RELIGIOUS leader Bishop Simeon Hall has urged the country’s leaders not to approve other developments on the scale of mega-resort Baha Mar and instead focus on a smaller hotel model.
His comments came during a special service for Baha Mar workers at New Covenant Baptist Church on Sunday evening. “I believe it’s time for the leaders of churches in our Bahamas to broaden their views and concerns as it seeks to give light to all areas of our country,” Bishop Hall said in his sermon. “I want to respectfully suggest to the relevant authorities who lead our country, consider that a structure as large as Baha Mar be the last of its kind built anywhere in Nassau, especially under similar conditions. Instead we should focus on attracting local and foreign investors to build guesthouses, cottages and the like, particularly on Family Islands so as to lend further development outside of New Providence and so that we are not so heavily dependent on the completion of a single structure.”
Bishop Hall, pastor emeritus of New Covenant Baptist Church, told the congregation that he is “optimistic” about a positive resolution to the debacle.
He added that he has been “severely criticised” for standing with the workers of Baha Mar, but stressed that such a large scale project needs national support.
Last week, Bishop Hall told The Tribune he supported the government’s decision to pay the salaries of more than 2,000 Baha Mar employees despite not yet honouring its promise to assist the thousands of people who lost millions of dollars when CLICO (Bahamas) collapsed.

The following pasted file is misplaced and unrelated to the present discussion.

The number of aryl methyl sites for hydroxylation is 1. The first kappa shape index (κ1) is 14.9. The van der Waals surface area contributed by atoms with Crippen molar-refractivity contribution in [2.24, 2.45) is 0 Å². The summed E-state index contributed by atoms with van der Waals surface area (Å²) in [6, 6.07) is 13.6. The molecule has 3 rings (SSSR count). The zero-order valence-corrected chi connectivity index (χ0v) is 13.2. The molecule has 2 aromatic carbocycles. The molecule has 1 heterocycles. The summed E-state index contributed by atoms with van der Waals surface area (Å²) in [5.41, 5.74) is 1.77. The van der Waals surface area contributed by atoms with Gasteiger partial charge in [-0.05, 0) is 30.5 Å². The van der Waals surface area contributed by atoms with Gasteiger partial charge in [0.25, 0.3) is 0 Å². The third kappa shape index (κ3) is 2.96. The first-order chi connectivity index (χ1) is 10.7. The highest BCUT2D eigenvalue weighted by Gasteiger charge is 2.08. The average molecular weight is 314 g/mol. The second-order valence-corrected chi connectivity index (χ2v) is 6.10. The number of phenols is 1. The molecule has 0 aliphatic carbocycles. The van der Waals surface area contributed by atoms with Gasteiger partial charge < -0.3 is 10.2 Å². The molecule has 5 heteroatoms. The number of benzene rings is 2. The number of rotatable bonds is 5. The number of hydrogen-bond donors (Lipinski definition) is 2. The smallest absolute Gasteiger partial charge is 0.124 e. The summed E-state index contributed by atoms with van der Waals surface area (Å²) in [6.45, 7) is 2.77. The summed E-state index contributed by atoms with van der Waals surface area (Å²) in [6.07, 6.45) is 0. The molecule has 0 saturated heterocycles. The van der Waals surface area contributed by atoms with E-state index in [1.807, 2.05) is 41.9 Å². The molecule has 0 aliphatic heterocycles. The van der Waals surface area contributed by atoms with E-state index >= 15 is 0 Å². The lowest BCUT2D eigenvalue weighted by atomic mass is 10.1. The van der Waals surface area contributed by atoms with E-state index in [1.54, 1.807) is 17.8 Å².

Bishop Hall, a CLICO policy holder, said while he is “trying to walk down the middle road” with respect to both matters, he supports the government’s intervention so long as it will “help progress” the resolution of the Baha Mar crisis.
Last month, Baha Mar and 14 affiliated companies involved with the property, filed for Chapter 11 bankruptcy in the United States.
The $3.5bn mega-resort subsequently advised more than 2,000 of its employees not to return to work until further notice, pledging to pay their salaries for a period, as it awaited the outcome on its bankruptcy claim.
Days later, the Supreme Court adjourned a hearing into a motion from Baha Mar asking this jurisdiction to approve a US bankruptcy court’s order allowing it to tap into $80m in debtor-in-possession (DIP) financing as it awaits the outcome of its Chapter 11 filing.
Hours after that adjournment, the government said it would foot the estimated $7.5m a month bill to pay the resort’s workers, in a bid to block them from being used as “pawns” in the resort’s bankruptcy claim.
At another hearing last week, Baha Mar’s legal team asked the Supreme Court for another adjournment so that all sides – including the government and The Export-Import Bank of China – could go back to the negotiating table.
Attorney General Allyson Maynard-Gibson led a delegation to China over the weekend, where discussions about Baha Mar are expected to begin today.
Baha Mar’s next Supreme Court hearing is July 20, with a closed status hearing scheduled for July 14.